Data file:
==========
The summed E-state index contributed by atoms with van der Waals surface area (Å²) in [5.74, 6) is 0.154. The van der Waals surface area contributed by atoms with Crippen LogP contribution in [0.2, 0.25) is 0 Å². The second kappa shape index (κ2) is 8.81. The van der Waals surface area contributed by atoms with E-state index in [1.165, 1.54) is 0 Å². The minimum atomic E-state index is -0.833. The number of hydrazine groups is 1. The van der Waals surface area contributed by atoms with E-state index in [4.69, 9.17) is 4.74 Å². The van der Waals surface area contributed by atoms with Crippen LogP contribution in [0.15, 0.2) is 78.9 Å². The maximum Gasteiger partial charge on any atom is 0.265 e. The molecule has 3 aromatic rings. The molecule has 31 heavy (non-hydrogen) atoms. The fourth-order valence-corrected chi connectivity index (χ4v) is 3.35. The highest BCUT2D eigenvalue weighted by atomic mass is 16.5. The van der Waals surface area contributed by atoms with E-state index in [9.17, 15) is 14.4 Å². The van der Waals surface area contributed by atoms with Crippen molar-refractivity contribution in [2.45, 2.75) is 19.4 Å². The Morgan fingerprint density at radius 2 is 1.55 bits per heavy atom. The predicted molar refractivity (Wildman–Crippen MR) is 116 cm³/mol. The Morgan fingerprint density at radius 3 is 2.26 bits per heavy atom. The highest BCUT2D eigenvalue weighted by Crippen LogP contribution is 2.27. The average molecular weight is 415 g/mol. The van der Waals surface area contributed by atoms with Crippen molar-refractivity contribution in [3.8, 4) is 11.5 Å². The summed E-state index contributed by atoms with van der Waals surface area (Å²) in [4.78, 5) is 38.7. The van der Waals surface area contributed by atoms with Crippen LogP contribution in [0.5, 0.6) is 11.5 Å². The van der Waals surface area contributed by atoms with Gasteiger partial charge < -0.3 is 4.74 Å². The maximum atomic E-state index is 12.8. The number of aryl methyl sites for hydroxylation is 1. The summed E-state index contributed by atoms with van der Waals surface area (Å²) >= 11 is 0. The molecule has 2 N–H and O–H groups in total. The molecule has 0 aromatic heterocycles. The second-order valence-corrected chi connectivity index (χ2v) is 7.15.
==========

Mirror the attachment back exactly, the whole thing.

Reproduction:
The summed E-state index contributed by atoms with van der Waals surface area (Å²) in [5.74, 6) is 0.154. The van der Waals surface area contributed by atoms with Crippen LogP contribution in [0.2, 0.25) is 0 Å². The second kappa shape index (κ2) is 8.81. The van der Waals surface area contributed by atoms with E-state index in [1.165, 1.54) is 0 Å². The minimum atomic E-state index is -0.833. The number of hydrazine groups is 1. The van der Waals surface area contributed by atoms with E-state index in [4.69, 9.17) is 4.74 Å². The van der Waals surface area contributed by atoms with Crippen LogP contribution in [0.15, 0.2) is 78.9 Å². The maximum Gasteiger partial charge on any atom is 0.265 e. The molecule has 3 aromatic rings. The molecule has 31 heavy (non-hydrogen) atoms. The fourth-order valence-corrected chi connectivity index (χ4v) is 3.35. The highest BCUT2D eigenvalue weighted by atomic mass is 16.5. The van der Waals surface area contributed by atoms with E-state index in [9.17, 15) is 14.4 Å². The van der Waals surface area contributed by atoms with Crippen molar-refractivity contribution in [2.45, 2.75) is 19.4 Å². The Morgan fingerprint density at radius 2 is 1.55 bits per heavy atom. The predicted molar refractivity (Wildman–Crippen MR) is 116 cm³/mol. The Morgan fingerprint density at radius 3 is 2.26 bits per heavy atom. The highest BCUT2D eigenvalue weighted by Crippen LogP contribution is 2.27. The average molecular weight is 415 g/mol. The van der Waals surface area contributed by atoms with Crippen molar-refractivity contribution in [3.8, 4) is 11.5 Å². The summed E-state index contributed by atoms with van der Waals surface area (Å²) in [4.78, 5) is 38.7. The van der Waals surface area contributed by atoms with Crippen LogP contribution in [0.5, 0.6) is 11.5 Å². The van der Waals surface area contributed by atoms with Gasteiger partial charge < -0.3 is 4.74 Å². The maximum atomic E-state index is 12.8. The number of aryl methyl sites for hydroxylation is 1. The summed E-state index contributed by atoms with van der Waals surface area (Å²) >= 11 is 0. The molecule has 2 N–H and O–H groups in total. The molecule has 0 aromatic heterocycles. The second-order valence-corrected chi connectivity index (χ2v) is 7.15.